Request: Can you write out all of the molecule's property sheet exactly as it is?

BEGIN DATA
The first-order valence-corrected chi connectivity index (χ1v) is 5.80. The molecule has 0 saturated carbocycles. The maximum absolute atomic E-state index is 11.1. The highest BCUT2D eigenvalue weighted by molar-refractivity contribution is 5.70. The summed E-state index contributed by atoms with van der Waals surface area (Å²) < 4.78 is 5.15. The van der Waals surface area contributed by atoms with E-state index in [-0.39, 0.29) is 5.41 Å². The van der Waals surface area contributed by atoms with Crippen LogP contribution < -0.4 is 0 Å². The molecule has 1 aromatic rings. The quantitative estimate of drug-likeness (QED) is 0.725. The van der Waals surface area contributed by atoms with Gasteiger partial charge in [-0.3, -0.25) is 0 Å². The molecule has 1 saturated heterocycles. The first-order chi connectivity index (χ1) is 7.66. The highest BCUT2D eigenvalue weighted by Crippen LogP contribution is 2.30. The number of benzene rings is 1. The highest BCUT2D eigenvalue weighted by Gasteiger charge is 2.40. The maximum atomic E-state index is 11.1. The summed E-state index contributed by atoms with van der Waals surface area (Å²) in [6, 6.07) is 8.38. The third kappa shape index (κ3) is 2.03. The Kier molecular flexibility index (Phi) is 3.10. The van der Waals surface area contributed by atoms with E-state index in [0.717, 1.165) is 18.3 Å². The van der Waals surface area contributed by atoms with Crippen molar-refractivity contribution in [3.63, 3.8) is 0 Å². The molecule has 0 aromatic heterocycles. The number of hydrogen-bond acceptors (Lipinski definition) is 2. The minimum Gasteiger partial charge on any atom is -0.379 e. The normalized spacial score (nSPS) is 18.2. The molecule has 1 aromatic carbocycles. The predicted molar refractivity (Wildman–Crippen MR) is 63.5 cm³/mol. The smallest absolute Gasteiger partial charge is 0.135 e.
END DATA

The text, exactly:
The first-order valence-corrected chi connectivity index (χ1v) is 5.80. The molecule has 0 saturated carbocycles. The maximum absolute atomic E-state index is 11.1. The highest BCUT2D eigenvalue weighted by molar-refractivity contribution is 5.70. The summed E-state index contributed by atoms with van der Waals surface area (Å²) < 4.78 is 5.15. The van der Waals surface area contributed by atoms with E-state index in [-0.39, 0.29) is 5.41 Å². The van der Waals surface area contributed by atoms with Crippen LogP contribution < -0.4 is 0 Å². The molecule has 1 aromatic rings. The quantitative estimate of drug-likeness (QED) is 0.725. The van der Waals surface area contributed by atoms with Gasteiger partial charge in [-0.3, -0.25) is 0 Å². The molecule has 1 saturated heterocycles. The first-order chi connectivity index (χ1) is 7.66. The highest BCUT2D eigenvalue weighted by Crippen LogP contribution is 2.30. The number of benzene rings is 1. The highest BCUT2D eigenvalue weighted by Gasteiger charge is 2.40. The maximum atomic E-state index is 11.1. The summed E-state index contributed by atoms with van der Waals surface area (Å²) in [6, 6.07) is 8.38. The third kappa shape index (κ3) is 2.03. The Kier molecular flexibility index (Phi) is 3.10. The van der Waals surface area contributed by atoms with E-state index in [0.717, 1.165) is 18.3 Å². The van der Waals surface area contributed by atoms with Crippen molar-refractivity contribution in [3.63, 3.8) is 0 Å². The molecule has 0 aromatic heterocycles. The number of hydrogen-bond acceptors (Lipinski definition) is 2. The minimum Gasteiger partial charge on any atom is -0.379 e. The normalized spacial score (nSPS) is 18.2. The molecule has 1 aromatic carbocycles. The predicted molar refractivity (Wildman–Crippen MR) is 63.5 cm³/mol. The smallest absolute Gasteiger partial charge is 0.135 e.